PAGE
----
Despite the budget standoff, the Chicago area corridor trains will continue to run.
Proponents of expanded Amtrak service in Illinois are meeting today in Chicago and despite the state’s budget woes, they’re talking expansion.

It’s a far cry from a year ago, when Gov. Bruce Rauner threatened to cut the state’s Amtrak subsidy by 40 percent — and service by half. After months of negotiation and pressure from downstate officials, the Illinois Dept. of Transportation in February agreed to hold the line on funding.

Now, Midwest High Speed Rail Association Executive Director Rick Harnish has a renewed goal.

“We should be talking about expanding, and I am satisfied that the state is continuing to talk about expanding,” he said. “We’re going to expand Amtrak and we need to do it sooner, rather than later.”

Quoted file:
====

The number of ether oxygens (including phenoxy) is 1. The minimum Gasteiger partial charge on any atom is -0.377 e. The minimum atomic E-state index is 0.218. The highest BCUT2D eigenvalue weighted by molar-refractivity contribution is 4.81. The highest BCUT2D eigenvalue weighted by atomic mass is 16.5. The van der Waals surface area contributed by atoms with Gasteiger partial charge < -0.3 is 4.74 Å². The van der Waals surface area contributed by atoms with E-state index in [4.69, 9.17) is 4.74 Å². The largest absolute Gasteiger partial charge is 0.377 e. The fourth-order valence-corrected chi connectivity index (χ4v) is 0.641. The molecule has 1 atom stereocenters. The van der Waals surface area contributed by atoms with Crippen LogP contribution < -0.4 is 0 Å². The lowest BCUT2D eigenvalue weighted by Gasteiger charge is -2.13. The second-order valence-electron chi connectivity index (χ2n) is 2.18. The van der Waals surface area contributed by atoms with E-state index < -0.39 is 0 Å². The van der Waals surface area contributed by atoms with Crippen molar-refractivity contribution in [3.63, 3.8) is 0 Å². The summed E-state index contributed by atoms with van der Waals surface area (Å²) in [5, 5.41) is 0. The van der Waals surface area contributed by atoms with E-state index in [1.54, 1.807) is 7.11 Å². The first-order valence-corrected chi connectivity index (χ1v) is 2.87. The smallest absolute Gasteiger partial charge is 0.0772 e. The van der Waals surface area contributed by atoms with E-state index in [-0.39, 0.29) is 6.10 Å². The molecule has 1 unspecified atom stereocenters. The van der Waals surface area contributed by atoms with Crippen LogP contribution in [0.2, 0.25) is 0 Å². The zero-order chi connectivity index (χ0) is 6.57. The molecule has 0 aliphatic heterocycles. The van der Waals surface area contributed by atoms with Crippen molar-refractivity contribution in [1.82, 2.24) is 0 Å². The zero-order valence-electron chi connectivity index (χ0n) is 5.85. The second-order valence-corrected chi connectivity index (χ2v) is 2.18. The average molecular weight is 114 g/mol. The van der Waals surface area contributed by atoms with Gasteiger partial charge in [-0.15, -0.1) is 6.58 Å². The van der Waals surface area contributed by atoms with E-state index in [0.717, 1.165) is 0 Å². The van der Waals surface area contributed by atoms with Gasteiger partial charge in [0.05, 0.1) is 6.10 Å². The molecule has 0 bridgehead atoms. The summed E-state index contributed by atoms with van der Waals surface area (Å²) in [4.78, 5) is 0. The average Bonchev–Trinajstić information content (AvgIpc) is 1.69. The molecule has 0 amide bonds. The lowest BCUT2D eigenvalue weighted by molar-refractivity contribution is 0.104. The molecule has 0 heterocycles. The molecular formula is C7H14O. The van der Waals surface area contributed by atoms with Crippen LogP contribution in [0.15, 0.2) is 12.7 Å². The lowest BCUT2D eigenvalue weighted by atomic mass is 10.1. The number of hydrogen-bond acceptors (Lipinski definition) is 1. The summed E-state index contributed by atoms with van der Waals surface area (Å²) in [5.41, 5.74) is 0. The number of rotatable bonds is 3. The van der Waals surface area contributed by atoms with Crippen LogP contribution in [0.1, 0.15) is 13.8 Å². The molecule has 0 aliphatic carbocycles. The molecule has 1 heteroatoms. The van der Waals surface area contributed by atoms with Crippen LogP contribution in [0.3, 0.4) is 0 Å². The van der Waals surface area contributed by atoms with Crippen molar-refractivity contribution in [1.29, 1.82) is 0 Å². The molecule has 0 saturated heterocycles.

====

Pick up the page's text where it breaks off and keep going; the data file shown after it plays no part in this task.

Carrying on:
Union Pacific must want that upgraded Alton Route for priority intermodal trains, as the Free Rein to 110 for the Lincoln Service will extend beyond Pontiac.
Harnish has a commitment from the Rauner administration to provide 110-mile-an-hour service between Chicago and St. Louis — or, more properly, between Joliet and Alton — next year.

Harnish said the widely-held belief that passenger rail is Democratic issue and opposed by Republicans is a “misconception.”

“It isn’t really that clear-cut,” he said.

He said Republicans including Rauner, Indiana Gov. Mike Pence, Michigan Gov. Rick Snyder and even Wisconsin Gov. Scott Walker — who killed high-speed Amtrak expansion between Milwaukee and Madison upon taking office — are all “moving forward important passenger rail expansion programs” in their states.
We noted the plans to add frequencies between Chicago and Milwaukee.

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